The Daily Exchange: Why Dalton McGuinty will win the election
As a good federal Liberal, what follows hurts me to write, but it will hurt Guy more to read: Dalton McGuinty will win this election because he - and not Tim Hudak - will get the votes of tens of thousands of Ontarians who supported Stephen Harper in May.
Remember the launch of Hudak's "changebook" platform earlier this year? At that time, media and pundits remarked about how the rebranded, centrist PC party now had few major policy differences with the governing Liberals, and even - astonishingly - the NDP. Core conservative policies, to the extent they appear in changebook, had been pushed to the margins (think chain gangs).
For some reason, Hudak's campaign has started walking away from their centrist branding. Why? I don't have an answer, beyond deducing that the PCs' in-writ strategy is based on a false premise - that the “ordinary" Ontario voter is at core a right-winger, part of their base, and will respond positively when hot-buttons are pushed. If I'm right, then the PC strategists have misread why and when Ontarians elect conservatives.
Here's a little secret: The majority of Ontarians are "Red Tories." My old political science textbooks describe this group as “socially responsible but fiscally conservative." (I would add to this "they don't support wacky schemes," like private school tax credits, which is why they kept John Tory out of the Premier's Office in 2007.) Since the writ dropped, Hudak's campaign has offered nothing that would compel Red Tories to vote for the PCs, in spite of the fact that Red Tories paved the road to victory for Jean Chretien, Mike Harris, Dalton McGuinty, Paul Martin, Stephen Harper and, yes, Rob Ford.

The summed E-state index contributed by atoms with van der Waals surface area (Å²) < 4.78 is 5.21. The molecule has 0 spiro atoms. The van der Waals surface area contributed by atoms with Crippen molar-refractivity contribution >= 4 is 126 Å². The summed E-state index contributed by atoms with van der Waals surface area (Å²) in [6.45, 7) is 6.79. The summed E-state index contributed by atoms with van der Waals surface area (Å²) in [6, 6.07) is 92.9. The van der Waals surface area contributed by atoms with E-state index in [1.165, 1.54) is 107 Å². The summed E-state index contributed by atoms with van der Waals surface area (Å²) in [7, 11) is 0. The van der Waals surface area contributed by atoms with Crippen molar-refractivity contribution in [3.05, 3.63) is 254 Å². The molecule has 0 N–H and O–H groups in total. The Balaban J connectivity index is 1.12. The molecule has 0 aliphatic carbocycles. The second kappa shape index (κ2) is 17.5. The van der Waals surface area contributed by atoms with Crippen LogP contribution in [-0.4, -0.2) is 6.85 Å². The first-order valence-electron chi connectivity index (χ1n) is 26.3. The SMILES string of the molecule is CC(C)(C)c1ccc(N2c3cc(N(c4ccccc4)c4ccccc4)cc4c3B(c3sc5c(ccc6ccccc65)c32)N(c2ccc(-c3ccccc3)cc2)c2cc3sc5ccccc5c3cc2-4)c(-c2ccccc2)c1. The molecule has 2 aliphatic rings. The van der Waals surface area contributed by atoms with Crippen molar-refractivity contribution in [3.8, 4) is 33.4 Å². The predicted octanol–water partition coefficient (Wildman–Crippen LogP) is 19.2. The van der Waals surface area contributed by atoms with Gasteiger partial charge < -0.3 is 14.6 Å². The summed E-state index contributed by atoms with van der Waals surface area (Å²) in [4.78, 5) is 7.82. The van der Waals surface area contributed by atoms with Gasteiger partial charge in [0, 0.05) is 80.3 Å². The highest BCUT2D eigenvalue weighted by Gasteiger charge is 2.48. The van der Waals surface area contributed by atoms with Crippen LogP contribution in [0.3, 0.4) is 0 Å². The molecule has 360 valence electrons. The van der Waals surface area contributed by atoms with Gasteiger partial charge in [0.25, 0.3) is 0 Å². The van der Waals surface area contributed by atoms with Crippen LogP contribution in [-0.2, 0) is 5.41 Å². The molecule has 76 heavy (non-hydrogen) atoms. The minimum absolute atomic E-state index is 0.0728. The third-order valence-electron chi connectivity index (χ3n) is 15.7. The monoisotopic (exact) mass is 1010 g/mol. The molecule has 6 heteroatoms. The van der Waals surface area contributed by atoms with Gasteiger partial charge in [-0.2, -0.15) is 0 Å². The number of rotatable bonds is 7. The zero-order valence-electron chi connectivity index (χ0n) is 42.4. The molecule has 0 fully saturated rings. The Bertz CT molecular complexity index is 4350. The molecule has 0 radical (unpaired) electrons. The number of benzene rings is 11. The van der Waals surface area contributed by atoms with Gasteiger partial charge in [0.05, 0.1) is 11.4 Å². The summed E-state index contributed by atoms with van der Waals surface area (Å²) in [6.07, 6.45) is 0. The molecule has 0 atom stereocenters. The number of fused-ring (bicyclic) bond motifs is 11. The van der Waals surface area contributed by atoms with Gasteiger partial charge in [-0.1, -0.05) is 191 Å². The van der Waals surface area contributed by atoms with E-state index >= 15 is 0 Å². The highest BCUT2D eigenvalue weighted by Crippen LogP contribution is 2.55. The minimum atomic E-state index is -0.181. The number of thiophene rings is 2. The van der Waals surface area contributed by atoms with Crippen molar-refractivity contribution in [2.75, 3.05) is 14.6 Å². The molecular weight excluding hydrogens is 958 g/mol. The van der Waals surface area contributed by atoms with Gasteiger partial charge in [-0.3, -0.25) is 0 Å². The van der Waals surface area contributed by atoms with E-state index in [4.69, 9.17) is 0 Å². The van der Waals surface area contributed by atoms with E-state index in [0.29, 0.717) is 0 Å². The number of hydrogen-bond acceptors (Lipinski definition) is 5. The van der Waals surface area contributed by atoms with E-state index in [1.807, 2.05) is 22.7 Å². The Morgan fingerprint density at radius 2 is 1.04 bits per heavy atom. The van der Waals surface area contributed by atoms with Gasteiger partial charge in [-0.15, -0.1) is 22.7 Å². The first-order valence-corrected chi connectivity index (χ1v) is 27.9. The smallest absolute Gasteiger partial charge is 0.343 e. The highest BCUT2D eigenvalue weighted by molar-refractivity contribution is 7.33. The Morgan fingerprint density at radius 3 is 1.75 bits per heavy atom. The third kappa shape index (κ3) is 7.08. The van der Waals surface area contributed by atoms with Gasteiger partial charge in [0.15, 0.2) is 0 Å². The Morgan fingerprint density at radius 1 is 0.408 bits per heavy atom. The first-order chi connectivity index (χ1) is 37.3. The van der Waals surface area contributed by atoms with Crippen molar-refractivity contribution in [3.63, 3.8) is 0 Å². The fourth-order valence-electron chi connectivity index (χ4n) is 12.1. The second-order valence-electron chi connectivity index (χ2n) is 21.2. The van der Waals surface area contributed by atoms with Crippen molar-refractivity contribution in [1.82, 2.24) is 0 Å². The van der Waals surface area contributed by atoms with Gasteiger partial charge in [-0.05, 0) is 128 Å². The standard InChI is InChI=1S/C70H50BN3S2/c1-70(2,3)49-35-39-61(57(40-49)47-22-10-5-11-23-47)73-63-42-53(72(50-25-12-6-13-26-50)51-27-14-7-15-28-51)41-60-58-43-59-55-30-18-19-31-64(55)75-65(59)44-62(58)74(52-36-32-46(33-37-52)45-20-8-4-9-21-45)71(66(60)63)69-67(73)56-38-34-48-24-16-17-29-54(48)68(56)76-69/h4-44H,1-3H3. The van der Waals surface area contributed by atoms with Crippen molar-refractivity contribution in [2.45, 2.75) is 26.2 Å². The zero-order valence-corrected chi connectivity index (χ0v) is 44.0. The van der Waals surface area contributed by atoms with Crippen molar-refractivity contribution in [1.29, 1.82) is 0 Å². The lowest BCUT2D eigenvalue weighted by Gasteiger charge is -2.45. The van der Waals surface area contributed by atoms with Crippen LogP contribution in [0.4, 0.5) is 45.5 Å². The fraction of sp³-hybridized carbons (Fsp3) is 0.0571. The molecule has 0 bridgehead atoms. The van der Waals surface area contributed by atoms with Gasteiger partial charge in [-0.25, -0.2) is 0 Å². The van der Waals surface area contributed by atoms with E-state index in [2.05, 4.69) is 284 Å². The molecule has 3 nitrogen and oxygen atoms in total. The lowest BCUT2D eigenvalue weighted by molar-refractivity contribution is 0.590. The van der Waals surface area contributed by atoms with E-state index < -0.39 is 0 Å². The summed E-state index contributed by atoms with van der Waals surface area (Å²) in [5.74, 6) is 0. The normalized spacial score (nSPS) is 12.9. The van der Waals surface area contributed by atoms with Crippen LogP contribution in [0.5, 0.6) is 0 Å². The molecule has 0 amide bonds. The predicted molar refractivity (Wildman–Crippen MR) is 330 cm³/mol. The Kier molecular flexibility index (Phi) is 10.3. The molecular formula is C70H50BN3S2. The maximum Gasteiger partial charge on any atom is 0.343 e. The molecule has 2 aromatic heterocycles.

Now, this may be because many Ontario PC strategists don't believe Red Tories exist or that, if they do exist, that they matter. They are wrong.
Ontario's Red Tories put - and kept - Jean Chretien in office during his budget-cutting days. In the extraordinary 1995 provincial election, they took a risk on hard-right Mike Harris. They flocked to centrist Dalton McGuinty in 2003, and only abandoned Paul Martin when they thought he had lost the plot on spending. They were targeted by Stephen Harper in the 2006 campaign, helped him survive in 2008, and finally gave him his coveted majority earlier this year.